Journal of Computational Electronics

, Volume 6, Issue 1–3, pp 317–320

Non-equilibrium Green’s function (NEGF) simulation of metallic carbon nanotubes including vacancy defects

  • Neophytos Neophytou
  • Shaikh Ahmed
  • Gerhard Klimeck
Article

Abstract

The electronic behavior of metallic carbon nanotubes under the influence of externally applied electric fields is investigated using the Non-Equilibrium Green’s function method self consistently coupled with three-dimensional (3D) electrostatics. A nearest neighbor tight binding model based on a single pz orbital for constructing the device Hamiltonian is used. The 3D Poisson equation is solved using the Finite Element Method. Carbon nanotubes exhibit a very weak metallic behavior, and external electric fields can alter the electrostatic potential of the tubes significantly. A single vacancy defect in the channel of a metallic carbon nanotube can decrease its conductance by a factor of two. More than one vacancy can further decrease the conductance.

Keywords

Carbon Nanotubes Defects Vacancies Non-Equilibrium Green’s Function Finite Element Method 

Preview

Unable to display preview. Download preview PDF.

Unable to display preview. Download preview PDF.

References

  1. 1.
    Javey, A., Guo, J., Wang, Q., Lundstrom, M., Dai, H.: Ballistic carbon nanotube field-effect transistors. Nature 424, 654–657 (2003)Google Scholar
  2. 2.
    Javey, A., et al.: High dielectrics for advanced carbon nanotube transistors and logic. Nature Mater. 1, 241–246 (2002)CrossRefGoogle Scholar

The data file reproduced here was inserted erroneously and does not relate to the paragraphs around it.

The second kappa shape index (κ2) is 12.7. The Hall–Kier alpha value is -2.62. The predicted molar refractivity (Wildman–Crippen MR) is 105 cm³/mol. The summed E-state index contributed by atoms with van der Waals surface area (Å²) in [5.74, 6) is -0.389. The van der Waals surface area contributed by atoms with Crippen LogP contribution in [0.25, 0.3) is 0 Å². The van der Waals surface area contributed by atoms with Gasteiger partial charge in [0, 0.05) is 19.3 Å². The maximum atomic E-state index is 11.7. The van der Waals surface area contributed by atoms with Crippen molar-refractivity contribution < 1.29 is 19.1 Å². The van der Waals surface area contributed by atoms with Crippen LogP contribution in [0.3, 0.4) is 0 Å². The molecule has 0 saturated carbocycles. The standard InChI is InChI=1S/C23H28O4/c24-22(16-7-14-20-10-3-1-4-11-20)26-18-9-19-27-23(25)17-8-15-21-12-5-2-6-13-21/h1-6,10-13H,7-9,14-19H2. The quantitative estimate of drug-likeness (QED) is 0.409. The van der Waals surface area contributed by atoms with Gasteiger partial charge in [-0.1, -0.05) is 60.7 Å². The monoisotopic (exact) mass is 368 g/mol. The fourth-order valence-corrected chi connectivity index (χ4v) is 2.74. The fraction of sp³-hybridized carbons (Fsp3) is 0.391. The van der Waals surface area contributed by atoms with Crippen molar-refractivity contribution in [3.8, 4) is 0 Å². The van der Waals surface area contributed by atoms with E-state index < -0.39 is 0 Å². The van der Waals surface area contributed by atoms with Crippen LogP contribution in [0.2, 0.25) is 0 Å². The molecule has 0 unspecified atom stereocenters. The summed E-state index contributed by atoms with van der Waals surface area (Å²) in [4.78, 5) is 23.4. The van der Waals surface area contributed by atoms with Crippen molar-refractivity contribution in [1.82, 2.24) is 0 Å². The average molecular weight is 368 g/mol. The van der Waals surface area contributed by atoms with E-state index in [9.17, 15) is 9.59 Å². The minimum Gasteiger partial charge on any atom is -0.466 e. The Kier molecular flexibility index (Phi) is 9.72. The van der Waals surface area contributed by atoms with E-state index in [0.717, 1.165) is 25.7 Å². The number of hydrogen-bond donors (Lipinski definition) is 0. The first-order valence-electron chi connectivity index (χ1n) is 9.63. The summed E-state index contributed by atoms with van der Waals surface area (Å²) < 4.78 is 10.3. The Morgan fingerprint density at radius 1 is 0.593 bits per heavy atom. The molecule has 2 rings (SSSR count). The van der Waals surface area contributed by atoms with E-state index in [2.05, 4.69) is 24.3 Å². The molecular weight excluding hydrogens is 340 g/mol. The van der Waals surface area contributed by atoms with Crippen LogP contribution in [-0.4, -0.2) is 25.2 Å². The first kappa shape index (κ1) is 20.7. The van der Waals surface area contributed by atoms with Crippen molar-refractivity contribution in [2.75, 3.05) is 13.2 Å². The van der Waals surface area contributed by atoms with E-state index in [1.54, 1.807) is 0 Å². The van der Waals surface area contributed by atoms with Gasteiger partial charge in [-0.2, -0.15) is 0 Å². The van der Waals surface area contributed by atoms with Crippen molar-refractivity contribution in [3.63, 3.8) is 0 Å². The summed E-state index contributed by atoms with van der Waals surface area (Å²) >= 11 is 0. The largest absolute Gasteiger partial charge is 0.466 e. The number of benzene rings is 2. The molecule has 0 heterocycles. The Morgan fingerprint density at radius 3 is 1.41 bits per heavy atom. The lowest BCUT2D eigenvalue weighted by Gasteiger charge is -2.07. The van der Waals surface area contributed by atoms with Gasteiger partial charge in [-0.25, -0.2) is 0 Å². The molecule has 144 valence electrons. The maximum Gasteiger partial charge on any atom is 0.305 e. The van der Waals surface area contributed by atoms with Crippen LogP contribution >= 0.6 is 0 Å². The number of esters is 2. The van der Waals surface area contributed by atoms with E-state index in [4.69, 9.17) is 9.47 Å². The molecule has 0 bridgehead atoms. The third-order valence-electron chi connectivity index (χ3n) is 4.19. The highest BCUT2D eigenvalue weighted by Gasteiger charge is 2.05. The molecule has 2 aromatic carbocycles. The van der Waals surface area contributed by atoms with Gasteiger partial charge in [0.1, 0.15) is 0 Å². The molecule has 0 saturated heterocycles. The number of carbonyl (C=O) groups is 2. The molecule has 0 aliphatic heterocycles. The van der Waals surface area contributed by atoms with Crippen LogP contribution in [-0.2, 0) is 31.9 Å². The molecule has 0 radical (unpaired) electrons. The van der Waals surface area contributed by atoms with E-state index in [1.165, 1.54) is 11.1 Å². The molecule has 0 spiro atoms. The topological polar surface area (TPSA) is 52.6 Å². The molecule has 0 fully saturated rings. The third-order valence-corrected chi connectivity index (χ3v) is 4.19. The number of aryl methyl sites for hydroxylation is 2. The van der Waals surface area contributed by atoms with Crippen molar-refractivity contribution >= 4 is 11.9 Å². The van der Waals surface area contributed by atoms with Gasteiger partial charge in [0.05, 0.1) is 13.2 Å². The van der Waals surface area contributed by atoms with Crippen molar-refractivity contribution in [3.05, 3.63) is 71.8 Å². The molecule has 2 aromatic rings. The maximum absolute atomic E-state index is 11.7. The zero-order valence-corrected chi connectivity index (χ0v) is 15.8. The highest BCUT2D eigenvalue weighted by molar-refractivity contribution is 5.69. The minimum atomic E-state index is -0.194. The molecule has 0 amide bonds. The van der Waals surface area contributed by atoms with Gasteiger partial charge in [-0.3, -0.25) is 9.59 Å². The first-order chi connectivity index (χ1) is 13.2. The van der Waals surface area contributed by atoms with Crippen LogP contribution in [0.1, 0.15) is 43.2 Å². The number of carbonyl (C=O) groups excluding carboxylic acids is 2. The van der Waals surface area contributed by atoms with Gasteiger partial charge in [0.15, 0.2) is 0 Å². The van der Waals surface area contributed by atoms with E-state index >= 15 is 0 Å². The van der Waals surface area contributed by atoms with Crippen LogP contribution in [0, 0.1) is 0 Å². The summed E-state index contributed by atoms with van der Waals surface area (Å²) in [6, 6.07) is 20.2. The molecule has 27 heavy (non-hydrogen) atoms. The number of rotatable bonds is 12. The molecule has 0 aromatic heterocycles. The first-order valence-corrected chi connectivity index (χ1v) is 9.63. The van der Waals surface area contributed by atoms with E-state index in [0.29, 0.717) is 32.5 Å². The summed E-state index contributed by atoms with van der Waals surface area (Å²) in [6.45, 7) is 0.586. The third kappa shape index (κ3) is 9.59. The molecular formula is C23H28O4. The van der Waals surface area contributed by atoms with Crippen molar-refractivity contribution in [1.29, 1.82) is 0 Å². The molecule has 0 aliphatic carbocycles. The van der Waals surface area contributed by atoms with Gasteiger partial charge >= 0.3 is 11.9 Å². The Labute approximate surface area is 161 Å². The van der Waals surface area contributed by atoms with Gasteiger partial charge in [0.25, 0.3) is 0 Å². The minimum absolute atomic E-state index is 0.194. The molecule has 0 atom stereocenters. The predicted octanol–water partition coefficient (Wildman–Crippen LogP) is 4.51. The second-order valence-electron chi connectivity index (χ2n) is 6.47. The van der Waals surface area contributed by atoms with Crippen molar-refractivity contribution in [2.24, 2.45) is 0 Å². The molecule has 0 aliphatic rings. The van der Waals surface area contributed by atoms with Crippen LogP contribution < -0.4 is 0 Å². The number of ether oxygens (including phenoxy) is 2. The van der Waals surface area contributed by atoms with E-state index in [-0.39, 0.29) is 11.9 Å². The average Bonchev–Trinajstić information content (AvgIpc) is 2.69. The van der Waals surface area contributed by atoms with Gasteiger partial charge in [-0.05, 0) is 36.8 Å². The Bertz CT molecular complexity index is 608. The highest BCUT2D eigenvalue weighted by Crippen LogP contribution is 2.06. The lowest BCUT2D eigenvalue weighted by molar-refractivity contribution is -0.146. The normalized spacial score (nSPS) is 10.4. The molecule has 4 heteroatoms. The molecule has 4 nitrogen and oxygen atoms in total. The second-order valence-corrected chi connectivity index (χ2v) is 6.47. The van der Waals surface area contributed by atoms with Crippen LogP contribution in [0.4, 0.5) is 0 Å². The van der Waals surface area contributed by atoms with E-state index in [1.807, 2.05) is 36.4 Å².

3. 3.
    Kreup, F., Graham, A.P., Liebau, M., Duesberg, G.S., Seidel, R., Unger, E.: Carbon nanotubes for interconnect applications. Electron Dev. Meeting, IEDM Techn. Digest 683–686 (2004)Google Scholar
  4. 4.
    Saito, Y., Uemure, S., Hamaguchi, K.: Cathode ray tube lighting elements with carbon nanotube field emitters. Jpn. J. Appl. Phys. 37, L346–L348 (1998)CrossRefGoogle Scholar
  5. 5.
    Neophytou, N., Kienle, D., Polizzi, E., Anantram, M.P.: Influence of defects in nanotube transistor performance. J. Appl. Phys. accepted (2006)Google Scholar
  6. 6.
    Polizzi, E., Abdallah, B.N.: Self-consistent three-dimensional models for quantum ballistic transport in open systems. Phys. Rev. B. 66, 245301 (2002)CrossRefGoogle Scholar
  7. 7.
    Datta, S.: Electronic Transport in Mesoscopic Systems. Cambridge University Press, Cambridge, UK (1995)Google Scholar
  8. 8.
    Guo, J., Datta, S., Lundstrom, M., Anantram, M.P.: Multi-scale modeling of carbon nanotube transistors. Intl. J. Multiscale Comput. Eng. 2, 257 (2004)CrossRefGoogle Scholar
  9. 9.
    Anantram, M.P.: Conductance of carbon nanotubes with disorder: A numerical study. Phys. Rev. B. 58, 4882–4887 (1998)CrossRefGoogle Scholar
  10. 10.
    Svizhenko, A., Anantram, M.P., Govindan, T.R., Biegel, B.: Two-dimensional quantum mechanical modeling of nanotransistors. J. Appl. Phys. 91(4), 2343–2354 (2002)CrossRefGoogle Scholar
  11. 11.
    Chico, L., Benedict, L., Louie, S., Cohen, M.: Quantum conductance of carbon nanotubes with defects. Phys. Rev. B. 54, 4 (1996)CrossRefGoogle Scholar

Copyright information

© 2006 2006

Authors and Affiliations

  • Neophytos Neophytou
    • 1
  • Shaikh Ahmed
    • 1
  • Gerhard Klimeck
    • 1
  1. 1.Network for Computational Nanotechnology, Electrical and Computer EngineeringPurdue UniversityWest LafayetteUSA

Personalised recommendations